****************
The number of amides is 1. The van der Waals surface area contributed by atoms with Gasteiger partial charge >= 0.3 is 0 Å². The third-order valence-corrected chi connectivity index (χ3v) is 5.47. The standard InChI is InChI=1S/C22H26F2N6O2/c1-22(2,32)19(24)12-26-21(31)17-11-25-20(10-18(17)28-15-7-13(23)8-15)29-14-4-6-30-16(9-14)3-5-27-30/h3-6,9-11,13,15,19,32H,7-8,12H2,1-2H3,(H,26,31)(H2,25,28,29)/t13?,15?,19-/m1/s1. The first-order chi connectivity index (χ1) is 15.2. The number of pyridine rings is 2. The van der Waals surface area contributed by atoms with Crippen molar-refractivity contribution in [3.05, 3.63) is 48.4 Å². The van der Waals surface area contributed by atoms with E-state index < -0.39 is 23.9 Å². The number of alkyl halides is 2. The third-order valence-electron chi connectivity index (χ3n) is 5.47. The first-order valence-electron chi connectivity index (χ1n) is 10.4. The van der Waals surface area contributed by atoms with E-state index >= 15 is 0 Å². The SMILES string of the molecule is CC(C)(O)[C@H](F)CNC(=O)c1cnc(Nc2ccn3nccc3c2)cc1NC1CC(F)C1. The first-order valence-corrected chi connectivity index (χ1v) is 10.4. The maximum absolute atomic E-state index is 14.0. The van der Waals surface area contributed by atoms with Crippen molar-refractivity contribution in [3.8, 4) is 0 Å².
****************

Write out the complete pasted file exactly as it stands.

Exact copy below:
The number of amides is 1. The van der Waals surface area contributed by atoms with Gasteiger partial charge >= 0.3 is 0 Å². The third-order valence-corrected chi connectivity index (χ3v) is 5.47. The standard InChI is InChI=1S/C22H26F2N6O2/c1-22(2,32)19(24)12-26-21(31)17-11-25-20(10-18(17)28-15-7-13(23)8-15)29-14-4-6-30-16(9-14)3-5-27-30/h3-6,9-11,13,15,19,32H,7-8,12H2,1-2H3,(H,26,31)(H2,25,28,29)/t13?,15?,19-/m1/s1. The first-order chi connectivity index (χ1) is 15.2. The number of pyridine rings is 2. The van der Waals surface area contributed by atoms with Crippen molar-refractivity contribution in [3.05, 3.63) is 48.4 Å². The van der Waals surface area contributed by atoms with E-state index < -0.39 is 23.9 Å². The number of alkyl halides is 2. The third-order valence-electron chi connectivity index (χ3n) is 5.47. The first-order valence-electron chi connectivity index (χ1n) is 10.4. The van der Waals surface area contributed by atoms with E-state index >= 15 is 0 Å². The SMILES string of the molecule is CC(C)(O)[C@H](F)CNC(=O)c1cnc(Nc2ccn3nccc3c2)cc1NC1CC(F)C1. The first-order valence-corrected chi connectivity index (χ1v) is 10.4. The maximum absolute atomic E-state index is 14.0. The van der Waals surface area contributed by atoms with Crippen molar-refractivity contribution in [3.8, 4) is 0 Å².